A study released April 5, 2021, finds 43,000 children in the U.S. have lost a parent due to COVID-19. Researchers also find Black children are disproportionately affected. GPB's Ellen Eldridge reports.

A tombstone that says "mother."
Caption
Researchers estimate 43,000 children lost a parent to COVID-19 through February 2021.
Credit: Photo by RODNAE Productions from Pexels

Researchers estimate 43,000 children in the United States lost a parent to COVID-19 through February 2021, according to a letter published Monday in the Journal of the American Medical Association Pediatrics.

The authors consider the number "staggering."

Using a strategy of natural herd immunity, which can only be achieved through widespread vaccination, 1.5 million deaths would leave more than 100,000 children without a parent before the pandemic is fully under control.

While Black children make up only 14% of the population, they represent one-fifth of those under 18 who had a mother or father die of COVID-19.

Sweeping national reforms are needed to address the health, educational and economic fallout affecting children, the authors wrote, adding that parentally bereaved children will also need targeted support to help with grief, particularly during this period of heightened social isolation.

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In Georgia, 2,448 adults between the ages of 18 and 59 died of COVID-19 as of early February, according to the latest available data from the state health department. This age group is the most likely to be the parent of a minor child.

Susan Belangee, a licensed professional counselor in Cherokee County, said kids express grief differently, so their loved ones and teachers should watch for changes in personality.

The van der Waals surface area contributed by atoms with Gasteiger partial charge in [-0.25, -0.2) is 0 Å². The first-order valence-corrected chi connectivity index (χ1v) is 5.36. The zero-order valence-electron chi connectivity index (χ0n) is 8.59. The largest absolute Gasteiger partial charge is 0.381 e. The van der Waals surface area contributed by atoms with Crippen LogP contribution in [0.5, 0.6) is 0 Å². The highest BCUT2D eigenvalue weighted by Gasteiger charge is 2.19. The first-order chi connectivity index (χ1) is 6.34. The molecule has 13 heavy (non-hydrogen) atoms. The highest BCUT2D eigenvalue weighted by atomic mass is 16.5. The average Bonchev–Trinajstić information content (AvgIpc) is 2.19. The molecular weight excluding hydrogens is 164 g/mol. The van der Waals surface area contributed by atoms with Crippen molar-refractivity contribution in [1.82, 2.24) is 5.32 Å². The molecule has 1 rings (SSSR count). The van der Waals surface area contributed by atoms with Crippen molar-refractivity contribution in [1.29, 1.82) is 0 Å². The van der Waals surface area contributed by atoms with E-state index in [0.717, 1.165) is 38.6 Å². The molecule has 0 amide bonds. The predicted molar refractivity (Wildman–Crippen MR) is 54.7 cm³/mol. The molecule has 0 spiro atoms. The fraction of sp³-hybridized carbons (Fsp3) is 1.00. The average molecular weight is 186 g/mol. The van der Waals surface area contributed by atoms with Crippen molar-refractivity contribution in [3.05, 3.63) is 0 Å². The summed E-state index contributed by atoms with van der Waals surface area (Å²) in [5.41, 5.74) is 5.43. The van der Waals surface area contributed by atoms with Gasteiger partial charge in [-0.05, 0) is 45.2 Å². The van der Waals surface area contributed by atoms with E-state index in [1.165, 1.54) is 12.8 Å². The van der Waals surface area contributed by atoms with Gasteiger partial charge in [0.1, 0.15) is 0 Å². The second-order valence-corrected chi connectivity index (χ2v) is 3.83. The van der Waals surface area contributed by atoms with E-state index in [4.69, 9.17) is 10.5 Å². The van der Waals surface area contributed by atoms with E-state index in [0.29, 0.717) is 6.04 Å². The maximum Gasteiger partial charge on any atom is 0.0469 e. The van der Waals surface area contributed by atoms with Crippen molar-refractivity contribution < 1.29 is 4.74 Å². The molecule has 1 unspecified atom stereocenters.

"So let's say a child is normally very outgoing and sociable and they start to withdraw," Belangee said. "That could be a sign that they're in the midst of the grieving process and need some additional support. Sometimes, kids get very angry and have rage-like behaviors."

The key is assessing the individual child for behavior or attitude and determining whether the way of talking or personality is the norm for them, she said. If it's not, it's worth checking in with the child.

"I think the schools are a great resource," Belangee said. "I think that the teachers can be that kind of front-line identifier of, 'This child is experiencing something. I'm seeing different behavior in the classroom.'"

A school counselor can then, hopefully, connect the student to resources outside the school in the community, she said.

The researchers suggest that the establishment of a national child bereavement cohort could identify children who have lost parents, monitor them for early identification of emerging challenges, link them to locally delivered care, and form the basis for a longitudinal study of the long-term effects of mass parental bereavement during a uniquely challenging time of social isolation and economic uncertainty.